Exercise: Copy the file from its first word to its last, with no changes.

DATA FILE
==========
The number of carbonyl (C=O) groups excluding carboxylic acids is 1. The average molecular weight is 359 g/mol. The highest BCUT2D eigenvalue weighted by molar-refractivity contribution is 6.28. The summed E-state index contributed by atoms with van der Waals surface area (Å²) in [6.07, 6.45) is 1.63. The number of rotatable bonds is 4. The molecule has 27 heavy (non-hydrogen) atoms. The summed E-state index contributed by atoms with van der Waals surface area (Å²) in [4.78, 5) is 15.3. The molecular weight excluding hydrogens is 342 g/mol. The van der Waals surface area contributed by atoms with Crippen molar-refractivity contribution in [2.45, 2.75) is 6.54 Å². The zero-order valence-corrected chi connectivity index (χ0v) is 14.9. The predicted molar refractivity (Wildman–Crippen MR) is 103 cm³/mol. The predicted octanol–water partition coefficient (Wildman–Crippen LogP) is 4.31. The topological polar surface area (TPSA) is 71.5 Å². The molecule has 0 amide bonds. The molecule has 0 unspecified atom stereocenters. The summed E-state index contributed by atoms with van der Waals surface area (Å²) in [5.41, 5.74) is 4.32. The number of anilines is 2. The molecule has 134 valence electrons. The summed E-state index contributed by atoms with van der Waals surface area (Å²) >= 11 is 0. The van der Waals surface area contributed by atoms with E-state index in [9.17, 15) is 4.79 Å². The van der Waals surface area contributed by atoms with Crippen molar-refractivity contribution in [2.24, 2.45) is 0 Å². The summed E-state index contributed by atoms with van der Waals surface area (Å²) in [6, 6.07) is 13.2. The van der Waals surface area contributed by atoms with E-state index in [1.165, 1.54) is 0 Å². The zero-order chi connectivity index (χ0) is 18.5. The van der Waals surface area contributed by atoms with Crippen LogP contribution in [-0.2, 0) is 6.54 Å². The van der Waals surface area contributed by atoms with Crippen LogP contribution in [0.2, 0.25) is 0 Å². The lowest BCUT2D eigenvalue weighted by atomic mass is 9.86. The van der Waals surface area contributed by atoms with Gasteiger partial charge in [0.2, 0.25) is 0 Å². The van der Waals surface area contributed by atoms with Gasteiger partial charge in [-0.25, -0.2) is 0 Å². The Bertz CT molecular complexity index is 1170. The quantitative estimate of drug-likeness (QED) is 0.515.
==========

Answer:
The number of carbonyl (C=O) groups excluding carboxylic acids is 1. The average molecular weight is 359 g/mol. The highest BCUT2D eigenvalue weighted by molar-refractivity contribution is 6.28. The summed E-state index contributed by atoms with van der Waals surface area (Å²) in [6.07, 6.45) is 1.63. The number of rotatable bonds is 4. The molecule has 27 heavy (non-hydrogen) atoms. The summed E-state index contributed by atoms with van der Waals surface area (Å²) in [4.78, 5) is 15.3. The molecular weight excluding hydrogens is 342 g/mol. The van der Waals surface area contributed by atoms with Crippen molar-refractivity contribution in [2.45, 2.75) is 6.54 Å². The zero-order valence-corrected chi connectivity index (χ0v) is 14.9. The predicted molar refractivity (Wildman–Crippen MR) is 103 cm³/mol. The predicted octanol–water partition coefficient (Wildman–Crippen LogP) is 4.31. The topological polar surface area (TPSA) is 71.5 Å². The molecule has 0 amide bonds. The molecule has 0 unspecified atom stereocenters. The summed E-state index contributed by atoms with van der Waals surface area (Å²) in [5.41, 5.74) is 4.32. The number of anilines is 2. The molecule has 134 valence electrons. The summed E-state index contributed by atoms with van der Waals surface area (Å²) >= 11 is 0. The van der Waals surface area contributed by atoms with E-state index in [9.17, 15) is 4.79 Å². The van der Waals surface area contributed by atoms with Crippen molar-refractivity contribution in [2.24, 2.45) is 0 Å². The summed E-state index contributed by atoms with van der Waals surface area (Å²) in [6, 6.07) is 13.2. The van der Waals surface area contributed by atoms with E-state index in [1.165, 1.54) is 0 Å². The zero-order chi connectivity index (χ0) is 18.5. The van der Waals surface area contributed by atoms with Crippen LogP contribution in [-0.2, 0) is 6.54 Å². The van der Waals surface area contributed by atoms with Crippen LogP contribution in [0.2, 0.25) is 0 Å². The lowest BCUT2D eigenvalue weighted by atomic mass is 9.86. The van der Waals surface area contributed by atoms with Gasteiger partial charge in [0.2, 0.25) is 0 Å². The van der Waals surface area contributed by atoms with Gasteiger partial charge in [-0.25, -0.2) is 0 Å². The Bertz CT molecular complexity index is 1170. The quantitative estimate of drug-likeness (QED) is 0.515.